Spotlight on Service: Ruth Roberts
Is the desire to volunteer the product of nature or nurture? In the case of TAPS volunteer Ruth Roberts, it may be a combination. Ruth was born a fifth generation Dutch citizen in The Dutch East Indies, now Indonesia. During World War II, her father suffered brutal treatment as a prisoner of war, and her mother, along with Ruth and two of her siblings, lived in Japanese detention. After the war, a bitter struggle for independence made it unsafe for the family to remain in their homeland. In 1953, they embarked on a journey to Holland, where they lived as refugees for several years. Despite the difficulties, Ruth's parents taught their children that there was always someone who had it worse. And that they should live by the Golden Rule. Her father's mantra was, “You can't just be good, you also have to do good.”
Born with a nomadic and very independent spirit, Ruth decided to move to the United States in 1967. And she never left, retiring in 1998 after more than twenty-five years in the insurance industry. At that point, Ruth decided to study and become a licensed tour guide. She joined the Guild of Professional Tour Guides of Washington, D.C., where she has used her experience and seniority to influence their philanthropic endeavors.
Five years ago, Ruth found TAPS when she was contacted about providing tour guides for the TAPS National Military Survivor Seminar. Ruth has always been open to helping others who have had less fortunate experiences in life, those who either can't do for themselves or just need another person's compassion. She was immediately drawn to the TAPS mission, in part because her son serves in the United States Army. "I'm very aware that while he comes home, some of the members of his unit don't," Ruth said. She wanted to work with an organization that cares for those who are grieving a loss, because she understands the importance of having those services available.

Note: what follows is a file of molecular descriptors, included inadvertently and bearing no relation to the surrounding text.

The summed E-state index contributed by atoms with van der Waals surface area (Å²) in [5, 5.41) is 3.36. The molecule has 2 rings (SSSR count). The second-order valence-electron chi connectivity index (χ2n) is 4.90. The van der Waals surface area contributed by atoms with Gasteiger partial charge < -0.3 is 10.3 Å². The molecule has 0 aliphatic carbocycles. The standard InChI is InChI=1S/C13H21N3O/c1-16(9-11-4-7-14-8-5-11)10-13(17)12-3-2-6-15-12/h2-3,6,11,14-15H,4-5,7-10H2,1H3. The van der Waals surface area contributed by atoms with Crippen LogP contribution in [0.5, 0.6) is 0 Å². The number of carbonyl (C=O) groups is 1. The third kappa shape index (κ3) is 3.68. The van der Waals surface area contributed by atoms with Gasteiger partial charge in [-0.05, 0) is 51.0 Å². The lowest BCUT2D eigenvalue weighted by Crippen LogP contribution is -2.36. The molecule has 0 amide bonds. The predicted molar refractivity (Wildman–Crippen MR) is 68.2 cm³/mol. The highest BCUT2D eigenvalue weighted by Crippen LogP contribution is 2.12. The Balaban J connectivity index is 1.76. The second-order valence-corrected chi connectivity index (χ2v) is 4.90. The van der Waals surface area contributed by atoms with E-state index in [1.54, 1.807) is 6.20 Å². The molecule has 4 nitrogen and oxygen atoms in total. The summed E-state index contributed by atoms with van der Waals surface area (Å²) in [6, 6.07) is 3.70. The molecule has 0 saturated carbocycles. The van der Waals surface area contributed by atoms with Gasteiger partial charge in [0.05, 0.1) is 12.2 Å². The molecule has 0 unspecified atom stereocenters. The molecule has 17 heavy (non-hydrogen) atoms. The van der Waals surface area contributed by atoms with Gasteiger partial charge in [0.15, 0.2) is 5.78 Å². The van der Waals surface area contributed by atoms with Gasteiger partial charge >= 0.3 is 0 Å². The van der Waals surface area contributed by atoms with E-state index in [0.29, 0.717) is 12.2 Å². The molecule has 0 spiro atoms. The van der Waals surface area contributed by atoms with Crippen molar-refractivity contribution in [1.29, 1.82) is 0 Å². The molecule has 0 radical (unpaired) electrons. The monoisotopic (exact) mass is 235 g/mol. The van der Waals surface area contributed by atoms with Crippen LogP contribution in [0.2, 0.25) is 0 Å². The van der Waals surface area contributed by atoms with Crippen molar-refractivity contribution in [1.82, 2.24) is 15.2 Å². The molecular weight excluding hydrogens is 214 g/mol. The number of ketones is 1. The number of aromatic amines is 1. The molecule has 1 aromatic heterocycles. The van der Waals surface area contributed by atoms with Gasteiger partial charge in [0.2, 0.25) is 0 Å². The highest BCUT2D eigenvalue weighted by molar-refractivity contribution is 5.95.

As an individual volunteering with TAPS, Ruth has developed quite a diverse portfolio, from selling Courage hats and t-shirts that benefit TAPS during Capitals and Wizards games, to cleaning up a TAPS storage unit in preparation for the national seminar. She has also been an advocate for TAPS within her guild, arranging for tour guides to assist with specific projects in support of the TAPS mission. Over the years, Ruth's guild developed an outreach program aimed at philanthropy and volunteering, and it was through her initiative that TAPS was introduced. "If a stipend was necessary, I would pay for it or find guides willing to volunteer," Ruth said.
The experience of meeting the families and listening to the love being shared in stories about their service member who died is something that Ruth truly values. "To see people feel safe in talking about their loved one in a culture where we don't talk about, or are afraid of talking about, death" makes the national seminar her favorite TAPS volunteer venue throughout the year.
Ruth believes in what TAPS is doing and wants to be a part of that success and positive change. "Talking to the families is what impressed me," said Ruth. "I can only imagine; but seeing the positive change and a good experience for those participating" keeps her coming back year after year. For Ruth, the experience of meeting and interacting with TAPS families is important.
The message that Ruth would send to those unfamiliar with TAPS or those who want to get involved is, "If you're going to give, give it your all…one-hundred percent." This might just be a testament to how she was raised, or maybe it's her genetic makeup. Either way, TAPS is fortunate to have Ruth's support.